Excess loss limitations: The act repeals the Sec. 461(l) excess loss limitation. Sec. 461(l) was added to the Code by the law known as the Tax Cuts and Jobs Act (TCJA), P.L. 115-97, and it disallows excess business losses of noncorporate taxpayers if the amount of the loss exceeds $250,000 ($500,000 for married taxpayers filing jointly).

Corporate alternative minimum tax (AMT): The act modifies the AMT credit for corporations to make it a refundable credit for 2018 tax years.

Interest limitation: For tax years beginning in 2019 and 2020, Sec. 163(j) is amended to increase the adjusted taxable income percentage from 30% to 50%. Also, taxpayers can elect to use 2019 income in place of 2020 income for the computation.

Qualified improvement property: The act also makes technical corrections regarding qualified improvement property under Sec. 168 by making it 15-year property, fixing the so-called retail glitch introduced by the TCJA and making the property eligible for bonus depreciation.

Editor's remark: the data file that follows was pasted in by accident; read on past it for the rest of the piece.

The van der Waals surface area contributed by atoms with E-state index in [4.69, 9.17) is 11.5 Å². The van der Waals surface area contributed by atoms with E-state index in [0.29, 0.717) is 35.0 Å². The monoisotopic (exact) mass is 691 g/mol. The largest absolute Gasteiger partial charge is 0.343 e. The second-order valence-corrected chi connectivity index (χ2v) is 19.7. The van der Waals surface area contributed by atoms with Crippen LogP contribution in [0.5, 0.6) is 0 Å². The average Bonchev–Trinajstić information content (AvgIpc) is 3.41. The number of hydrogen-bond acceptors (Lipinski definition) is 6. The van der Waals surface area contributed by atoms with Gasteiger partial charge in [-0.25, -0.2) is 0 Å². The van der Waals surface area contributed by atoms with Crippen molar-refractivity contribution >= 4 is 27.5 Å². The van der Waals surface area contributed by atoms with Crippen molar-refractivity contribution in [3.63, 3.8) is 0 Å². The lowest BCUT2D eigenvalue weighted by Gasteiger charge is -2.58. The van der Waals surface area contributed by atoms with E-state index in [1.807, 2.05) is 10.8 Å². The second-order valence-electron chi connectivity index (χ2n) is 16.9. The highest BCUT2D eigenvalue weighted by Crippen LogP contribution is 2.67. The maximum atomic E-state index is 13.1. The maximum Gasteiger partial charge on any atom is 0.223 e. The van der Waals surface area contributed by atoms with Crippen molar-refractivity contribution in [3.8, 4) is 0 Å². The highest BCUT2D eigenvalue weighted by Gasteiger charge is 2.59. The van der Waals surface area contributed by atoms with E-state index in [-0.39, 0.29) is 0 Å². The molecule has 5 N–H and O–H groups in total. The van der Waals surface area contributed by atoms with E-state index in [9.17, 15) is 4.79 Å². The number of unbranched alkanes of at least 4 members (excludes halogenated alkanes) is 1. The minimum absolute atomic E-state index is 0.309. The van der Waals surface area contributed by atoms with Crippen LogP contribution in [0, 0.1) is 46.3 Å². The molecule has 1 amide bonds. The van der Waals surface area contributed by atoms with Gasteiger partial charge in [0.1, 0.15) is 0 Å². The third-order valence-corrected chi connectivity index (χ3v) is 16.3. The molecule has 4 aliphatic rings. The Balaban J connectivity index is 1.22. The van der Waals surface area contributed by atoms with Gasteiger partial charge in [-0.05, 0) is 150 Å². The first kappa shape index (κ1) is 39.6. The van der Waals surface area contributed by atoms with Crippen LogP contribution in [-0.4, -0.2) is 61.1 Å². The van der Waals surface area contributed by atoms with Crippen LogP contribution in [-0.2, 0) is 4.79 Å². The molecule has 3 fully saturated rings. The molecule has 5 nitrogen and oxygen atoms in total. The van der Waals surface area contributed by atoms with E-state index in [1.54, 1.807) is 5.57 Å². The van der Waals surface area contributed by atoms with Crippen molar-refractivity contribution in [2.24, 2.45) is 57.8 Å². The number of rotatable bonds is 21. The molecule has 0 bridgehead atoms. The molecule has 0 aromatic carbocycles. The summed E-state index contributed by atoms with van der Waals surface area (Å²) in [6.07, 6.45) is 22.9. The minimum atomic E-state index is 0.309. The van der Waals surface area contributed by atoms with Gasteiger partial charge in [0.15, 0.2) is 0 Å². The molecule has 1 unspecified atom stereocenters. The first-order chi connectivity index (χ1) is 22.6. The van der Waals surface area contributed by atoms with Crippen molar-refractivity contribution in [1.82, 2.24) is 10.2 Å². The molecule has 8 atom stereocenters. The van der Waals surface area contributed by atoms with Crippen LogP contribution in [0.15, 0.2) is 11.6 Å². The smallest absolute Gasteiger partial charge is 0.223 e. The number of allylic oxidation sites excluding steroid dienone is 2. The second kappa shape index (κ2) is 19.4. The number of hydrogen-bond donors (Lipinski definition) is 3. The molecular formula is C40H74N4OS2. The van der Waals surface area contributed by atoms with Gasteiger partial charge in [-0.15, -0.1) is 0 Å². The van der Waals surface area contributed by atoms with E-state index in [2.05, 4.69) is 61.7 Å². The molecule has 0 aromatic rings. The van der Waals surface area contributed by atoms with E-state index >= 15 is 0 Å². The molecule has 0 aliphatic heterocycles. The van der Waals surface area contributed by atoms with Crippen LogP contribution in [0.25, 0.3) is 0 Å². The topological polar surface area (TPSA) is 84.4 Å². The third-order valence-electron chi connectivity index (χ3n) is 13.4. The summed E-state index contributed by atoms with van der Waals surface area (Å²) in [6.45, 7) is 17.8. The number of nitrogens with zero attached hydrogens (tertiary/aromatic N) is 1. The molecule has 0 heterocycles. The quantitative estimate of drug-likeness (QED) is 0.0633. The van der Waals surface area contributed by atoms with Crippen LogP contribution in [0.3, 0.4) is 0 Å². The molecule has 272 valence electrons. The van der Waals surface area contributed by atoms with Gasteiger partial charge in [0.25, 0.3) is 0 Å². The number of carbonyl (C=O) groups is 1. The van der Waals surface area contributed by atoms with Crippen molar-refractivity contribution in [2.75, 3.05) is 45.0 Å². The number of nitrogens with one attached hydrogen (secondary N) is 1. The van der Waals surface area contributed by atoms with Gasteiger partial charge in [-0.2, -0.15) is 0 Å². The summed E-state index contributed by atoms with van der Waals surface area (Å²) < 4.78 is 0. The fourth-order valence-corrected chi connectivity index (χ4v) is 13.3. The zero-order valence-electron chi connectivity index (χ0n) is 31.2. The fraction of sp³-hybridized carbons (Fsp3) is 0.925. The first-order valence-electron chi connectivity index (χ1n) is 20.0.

Aviation taxes: Various aviation excise taxes are suspended until 2021.

Health plans: The rules for high-deductible health plans (HDHPs) are amended to allow them to cover telehealth and other remote care services without charging a deductible. In Notice 2020-15, the IRS also allowed HDHPs to cover testing for and treatment of COVID-19 without a deductible, or with a deductible below the minimum deductible for an HDHP.

Over-the-counter menstrual care products are added to the list of items that can be reimbursed out of a health savings account, Archer medical savings account, or health reimbursement arrangement.

 

Contributors

Alistair M. Nevius, J.D., is The Tax Adviser's editor-in-chief. Sally P. Schreiber, J.D., is a Tax Adviser senior editor. For more information about this article, contact thetaxadviser@aicpa.org.